Another good point about recent Mazdas that we’ve driven is that the very annoying lane departure warning feature – which beeps at you when you drive anywhere near a white line – can be switched off, and it stays switched off for good. Unfortunately something has gone horribly wrong, and in the CX-3 you had to switch off this button every time you got in the car – a definite backward step. If you reach down to the right-hand button on the bottom right hand side of the dashboard to switch off this feature, you’ll end up switching off the traction control system – so ending up in a potentially more dangerous situation than you would be in if you didn’t have a lane departure warning system.

Another issue is that when you walk away from the car with the keys in your pocket it automatically locks itself. Not great when you have young children in the car, who then become locked in.

Mazda CX-3Mazda CX-3


The official combined NEDC fuel economy figure for the Mazda CX-3 2.0 150PS AWD Sport Nav is 44.1mpg – equating to 150 g/km CO2. You may be thinking that this doesn’t sound particularly ‘green’. Well, compared to an electric car with 0 g/km CO2 tailpipe emissions, it isn’t, but this is a sporty, all-wheel drive petrol SUV, so an official economy figure of 44.1mpg isn’t too bad. But the key issue is that engines such as downsized turbo petrol units may perform well in the NEDC test lab, but they perform terribly when driven out of this low load cycle. In comparison, we believed that there wouldn’t be as much of a gap between the official figure and the real-life figure with the CX-3. So how did it perform? It achieved 45.3mpg at 70 mph on the motorway (so beating the official combined NEDC figure), and it achieved 45.9mpg on A and B roads (so beating the official combined NEDC figure). Overall after a week of mixed driving – including snowy hills and urban areas – the CX-3 averaged 40.4mpg. This is less than the official combined figure, but is much closer to it than any other car that we’ve tested recently, suggesting that our theory about better real-life mpg from non-turbo petrol engines is correct.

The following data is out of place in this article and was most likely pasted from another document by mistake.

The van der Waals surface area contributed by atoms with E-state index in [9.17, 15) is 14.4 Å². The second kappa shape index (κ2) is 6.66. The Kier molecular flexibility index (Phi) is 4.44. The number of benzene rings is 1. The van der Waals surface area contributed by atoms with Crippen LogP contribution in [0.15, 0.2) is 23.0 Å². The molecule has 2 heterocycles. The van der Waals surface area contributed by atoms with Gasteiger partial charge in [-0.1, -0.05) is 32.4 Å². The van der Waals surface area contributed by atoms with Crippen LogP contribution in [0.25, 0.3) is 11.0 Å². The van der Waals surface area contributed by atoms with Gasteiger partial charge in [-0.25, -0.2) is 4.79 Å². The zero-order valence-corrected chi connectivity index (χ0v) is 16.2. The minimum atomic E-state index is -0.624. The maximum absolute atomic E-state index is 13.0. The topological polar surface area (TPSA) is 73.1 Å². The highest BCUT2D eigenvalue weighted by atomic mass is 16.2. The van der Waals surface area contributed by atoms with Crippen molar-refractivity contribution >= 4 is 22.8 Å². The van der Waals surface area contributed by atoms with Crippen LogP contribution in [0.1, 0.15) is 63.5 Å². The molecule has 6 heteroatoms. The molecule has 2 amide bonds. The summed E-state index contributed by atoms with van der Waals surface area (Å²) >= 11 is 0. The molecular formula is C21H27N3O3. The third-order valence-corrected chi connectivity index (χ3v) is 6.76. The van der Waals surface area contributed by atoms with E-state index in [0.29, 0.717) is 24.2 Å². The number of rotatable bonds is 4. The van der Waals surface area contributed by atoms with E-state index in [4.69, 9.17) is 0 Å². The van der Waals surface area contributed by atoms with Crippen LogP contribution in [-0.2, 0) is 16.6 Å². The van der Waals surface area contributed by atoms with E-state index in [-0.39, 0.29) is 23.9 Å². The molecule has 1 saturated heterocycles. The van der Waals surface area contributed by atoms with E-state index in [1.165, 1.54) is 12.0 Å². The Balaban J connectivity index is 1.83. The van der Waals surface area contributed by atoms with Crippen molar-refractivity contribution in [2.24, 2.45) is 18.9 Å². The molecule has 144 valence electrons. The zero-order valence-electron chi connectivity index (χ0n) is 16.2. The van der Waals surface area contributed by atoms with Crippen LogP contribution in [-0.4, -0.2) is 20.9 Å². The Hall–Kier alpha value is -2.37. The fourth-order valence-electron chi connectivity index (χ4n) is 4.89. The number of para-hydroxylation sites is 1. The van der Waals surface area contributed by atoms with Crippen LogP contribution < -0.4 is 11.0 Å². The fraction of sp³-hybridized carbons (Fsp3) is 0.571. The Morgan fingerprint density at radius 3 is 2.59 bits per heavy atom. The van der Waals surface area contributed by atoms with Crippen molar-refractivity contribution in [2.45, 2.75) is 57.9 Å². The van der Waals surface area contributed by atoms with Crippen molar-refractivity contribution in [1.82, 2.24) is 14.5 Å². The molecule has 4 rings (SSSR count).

Mazda CX-3Mazda CX-3


The Mazda CX-3 2.0 150PS AWD Sport Nav costs £22,895. Our test car had options of Soul Red metallic paint (£670) and half stone leather (£1000), taking the total price of our car to £24,565.

There are four trim levels: SE Nav, SE-L Nav, Sport Nav and GT Sport. There’s a 120PS or 150PS petrol engine, and a 105PS diesel. You can choose between manual or automatic transmission, and 2WD or AWD.

Mazda CX-3Mazda CX-3


Our final review of 2017, complete with festive snow, may have an unexpected conclusion. We think the Mazda CX-3 is one of the best looking cars you can buy, and one of the sportiest compact SUVs available, and our test has proven that the gap between the NEDC economy figure and the real-life economy figure for a non-turbo petrol engine is less than that for the turbo engines that we test. There’s also a diesel engine option for people covering higher mileages on motorways, which will deliver higher fuel economy and lower CO2 emissions (Mazda has held off developing electric powertrains so far, but that will have to change). The CX-3 is also a practical size, and the interior is functional as well as aesthetically pleasing. The Mazda CX-3 must be one of the most overlooked and under-rated cars on sale, and we’re pleased to award it a Green Car Guide rating of 9 out of 10.

Car facts and figures Mazda CX-3 2.0 150PS AWD Sport Nav REVIEW

  • Fuel economy extra urban: TBC mpg
  • Fuel economy urban: TBC mpg
  • Test economy: X mpg
  • CO2 emissions:  150 g/km
  • Green rating:  VED band F
  • Weight:  1310 kg
  • Company car tax liability (2017/18): TBC%
  • Price:  £22,895
  • Insurance group:  19E
  • Power:  150 PS
  • Max speed:  124 mph
  • 0-60 mph:  8.7 seconds
  • Torque:  204 Nm
Paul Clarke

Review by:
Paul Clarke, GreenCarGuide Editor